System redesign in animal production: Dutch experiences and broader relevance


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Presented by Dr. Laurens Klerkx at ILRI, Addis Ababa, 12 September 2012.

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System redesign in animal production: Dutch experiences and broader relevance

  1. 1. “System redesign in Animal Production:Dutch experiences and broader relevance”Dr. Laurens KlerkxKnowledge, Innovation and Technology GroupILRI, 12 September 2012, Addis Ababa
  2. 2. What will I talk about? A brief introduction of our research cluster The case of ‘Rondeel’ as an example of system redesign process following a ‘new product development approach’: ● The context in which the process emerged ● The NPD/system redesign process ● The implementation in practice of the Rondeel system ● Key issues and implications emerging from the the NPD/system redesign Discussion on implications for ILRI’s work
  3. 3. Our group Founded in 1968 as Extension Science: study of communication to enhance technology adoption In the 1980’s a more critical and systemic perspective to innovation: AKIS -> name changed to Communication and Innovation Studies In 2002 two groups developed: ● Communication and innovation studies ● Communication strategies Very recent clustering and reorganization: ● Knowledge, innovation and technology group ● Communication strategies group ● Applied philosphy group
  4. 4. Different lines of investigation of thecluster Innovation systems and innovation networks/platforms Intermediaries/brokers in innovation systems Action and participatory research Research governance analysis Self-organization of actors Frame analysis Individual behaviour change and persuasive communication Risk communication
  5. 5. Different lines of investigation of thecluster Participatory video and media analysis Discursive strategies of actors Critical technology analysis (technography) and political agronomy (SRI/biotech/pesticides) Ethical analysis of technology development and agricultural production Reflexive process monitoring
  6. 6. Some current projects Convergence of Science- Strengthening Innovation Systems (COS-SIS) The Evolution of SRI as a Socio-Technical Phenomenon Intermediary actors in the Kenyan AIS Support of Learning and Innovation Networks for Sustainable Agriculture (SOLINSA) Preparing African Farmers against Parasitic Weeds in a Changing Environment (PARASITE) Determining the cost-effectiveness of an effective intervention to improve adherence among treatment- experienced HIV-infected patients in the Netherlands Expert-lay interaction about food and technology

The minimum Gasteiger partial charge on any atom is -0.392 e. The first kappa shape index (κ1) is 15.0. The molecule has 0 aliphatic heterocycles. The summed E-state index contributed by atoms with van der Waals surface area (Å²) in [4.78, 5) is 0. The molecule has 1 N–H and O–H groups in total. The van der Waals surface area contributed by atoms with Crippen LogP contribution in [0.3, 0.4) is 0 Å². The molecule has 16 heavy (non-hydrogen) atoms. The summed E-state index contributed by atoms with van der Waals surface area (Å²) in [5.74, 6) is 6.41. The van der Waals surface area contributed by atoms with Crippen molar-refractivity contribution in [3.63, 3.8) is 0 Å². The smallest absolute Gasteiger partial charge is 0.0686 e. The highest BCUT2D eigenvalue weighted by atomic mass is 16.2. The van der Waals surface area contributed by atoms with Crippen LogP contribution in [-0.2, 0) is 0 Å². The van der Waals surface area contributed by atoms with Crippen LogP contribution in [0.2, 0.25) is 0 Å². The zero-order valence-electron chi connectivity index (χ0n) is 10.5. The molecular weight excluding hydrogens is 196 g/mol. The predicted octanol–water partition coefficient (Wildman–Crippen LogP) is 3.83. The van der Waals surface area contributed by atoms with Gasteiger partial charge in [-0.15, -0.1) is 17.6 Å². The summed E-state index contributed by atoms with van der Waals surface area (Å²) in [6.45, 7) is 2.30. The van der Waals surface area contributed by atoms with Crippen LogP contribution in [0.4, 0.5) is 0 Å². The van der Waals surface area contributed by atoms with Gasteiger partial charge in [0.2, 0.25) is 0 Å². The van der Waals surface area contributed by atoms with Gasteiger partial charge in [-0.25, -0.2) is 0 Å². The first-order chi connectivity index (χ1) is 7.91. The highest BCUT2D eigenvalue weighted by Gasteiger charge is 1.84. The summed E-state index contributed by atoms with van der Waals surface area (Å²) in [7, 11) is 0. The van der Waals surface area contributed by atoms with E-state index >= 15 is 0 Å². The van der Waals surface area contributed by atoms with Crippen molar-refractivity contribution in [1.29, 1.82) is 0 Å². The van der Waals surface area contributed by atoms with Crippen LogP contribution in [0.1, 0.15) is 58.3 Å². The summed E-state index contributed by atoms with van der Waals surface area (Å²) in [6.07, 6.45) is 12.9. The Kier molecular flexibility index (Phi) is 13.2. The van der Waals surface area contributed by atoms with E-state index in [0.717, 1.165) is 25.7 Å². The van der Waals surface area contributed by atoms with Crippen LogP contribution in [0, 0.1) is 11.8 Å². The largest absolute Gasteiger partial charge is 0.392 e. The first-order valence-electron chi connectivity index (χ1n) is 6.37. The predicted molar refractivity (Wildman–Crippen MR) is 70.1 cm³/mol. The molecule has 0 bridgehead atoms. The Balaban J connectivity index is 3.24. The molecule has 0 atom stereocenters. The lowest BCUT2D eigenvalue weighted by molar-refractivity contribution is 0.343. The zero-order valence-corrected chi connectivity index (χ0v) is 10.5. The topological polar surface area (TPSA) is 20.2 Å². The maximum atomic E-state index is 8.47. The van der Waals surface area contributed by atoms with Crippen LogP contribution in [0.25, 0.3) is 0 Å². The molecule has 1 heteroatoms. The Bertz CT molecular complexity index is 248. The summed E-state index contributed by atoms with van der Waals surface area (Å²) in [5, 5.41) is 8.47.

7. 7. System redesign in egg production: theRondeel case
  8. 8. Starting point: crisis in Dutch animalproduction systems  Low animal welfare  We import soy and keep the dung  Contagious disease and multiple resistant bacteria  Meat consumption and obesity  Animal production and climate change  Low protein conversion ratio
  9. 9. Need to radically reform the ‘regime’
  10. 10. Government policy to stimulate radicalinnovation Create and stimulate sustainable niches – overcome system failures (e.g. strong and weak networks, institutional failure) Various instruments ● R&D ● Platforms ● Linkage building ● Innovation subsidies ● Consumer awareness raising
  11. 11. What kind of R&D is needed? System innovation requires a holistic perspective connecting scientific disciplines Research should be transdisciplinary, involve stakeholders Beyond research, enabling conditions for innovation need to be brought into place (co-evolution of hard-, soft-, orgware) Research should translate desirable futures and stakeholder demands into appealing but attainable visions Following Sumberg and Reece (2004), research should take a ‘New Product Development’ focus
  12. 12. Method of ‘interactive reflexive design’(e.g., Bos et al., 2010) Actual production system and socio-technical regime are ‘locked-in’ Visionaries are invited to think in possibilities, not current problems and constraints Surveys among citizens on ideal production system Also views farmers , scientists, and hens (through ethological scientists) are integrated Briefs of requirements: what needs should the system fulfil? Quick prototypes: images, scale models